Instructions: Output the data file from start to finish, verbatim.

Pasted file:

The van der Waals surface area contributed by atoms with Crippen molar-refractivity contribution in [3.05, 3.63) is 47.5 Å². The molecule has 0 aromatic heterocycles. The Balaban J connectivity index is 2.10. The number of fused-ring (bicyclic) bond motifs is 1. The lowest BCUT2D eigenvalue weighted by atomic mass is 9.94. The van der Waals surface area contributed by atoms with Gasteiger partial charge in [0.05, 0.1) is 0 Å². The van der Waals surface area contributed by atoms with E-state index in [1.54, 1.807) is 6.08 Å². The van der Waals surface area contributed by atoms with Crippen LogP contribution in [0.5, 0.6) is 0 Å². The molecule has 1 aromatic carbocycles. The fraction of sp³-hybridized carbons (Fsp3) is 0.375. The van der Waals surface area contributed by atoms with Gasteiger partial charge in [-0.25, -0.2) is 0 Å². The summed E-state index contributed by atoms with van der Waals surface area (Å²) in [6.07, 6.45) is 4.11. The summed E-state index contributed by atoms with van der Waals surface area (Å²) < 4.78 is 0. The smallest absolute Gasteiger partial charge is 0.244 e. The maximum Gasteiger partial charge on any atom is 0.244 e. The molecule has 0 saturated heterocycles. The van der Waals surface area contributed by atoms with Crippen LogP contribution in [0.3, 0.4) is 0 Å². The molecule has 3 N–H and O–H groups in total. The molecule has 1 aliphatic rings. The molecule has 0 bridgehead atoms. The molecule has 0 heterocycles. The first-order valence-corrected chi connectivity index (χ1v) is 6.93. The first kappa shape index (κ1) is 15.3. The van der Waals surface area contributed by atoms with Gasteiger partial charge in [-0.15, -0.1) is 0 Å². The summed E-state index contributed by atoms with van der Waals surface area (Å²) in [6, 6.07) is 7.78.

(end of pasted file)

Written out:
The van der Waals surface area contributed by atoms with Crippen molar-refractivity contribution in [3.05, 3.63) is 47.5 Å². The molecule has 0 aromatic heterocycles. The Balaban J connectivity index is 2.10. The number of fused-ring (bicyclic) bond motifs is 1. The lowest BCUT2D eigenvalue weighted by atomic mass is 9.94. The van der Waals surface area contributed by atoms with Gasteiger partial charge in [0.05, 0.1) is 0 Å². The van der Waals surface area contributed by atoms with E-state index in [1.54, 1.807) is 6.08 Å². The van der Waals surface area contributed by atoms with Crippen LogP contribution in [0.5, 0.6) is 0 Å². The molecule has 1 aromatic carbocycles. The fraction of sp³-hybridized carbons (Fsp3) is 0.375. The van der Waals surface area contributed by atoms with Gasteiger partial charge in [-0.25, -0.2) is 0 Å². The summed E-state index contributed by atoms with van der Waals surface area (Å²) in [6.07, 6.45) is 4.11. The summed E-state index contributed by atoms with van der Waals surface area (Å²) < 4.78 is 0. The smallest absolute Gasteiger partial charge is 0.244 e. The maximum Gasteiger partial charge on any atom is 0.244 e. The molecule has 0 saturated heterocycles. The van der Waals surface area contributed by atoms with Crippen LogP contribution in [0.3, 0.4) is 0 Å². The molecule has 3 N–H and O–H groups in total. The molecule has 1 aliphatic rings. The molecule has 0 bridgehead atoms. The molecule has 0 heterocycles. The first-order valence-corrected chi connectivity index (χ1v) is 6.93. The first kappa shape index (κ1) is 15.3. The van der Waals surface area contributed by atoms with Gasteiger partial charge in [-0.15, -0.1) is 0 Å². The summed E-state index contributed by atoms with van der Waals surface area (Å²) in [6, 6.07) is 7.78.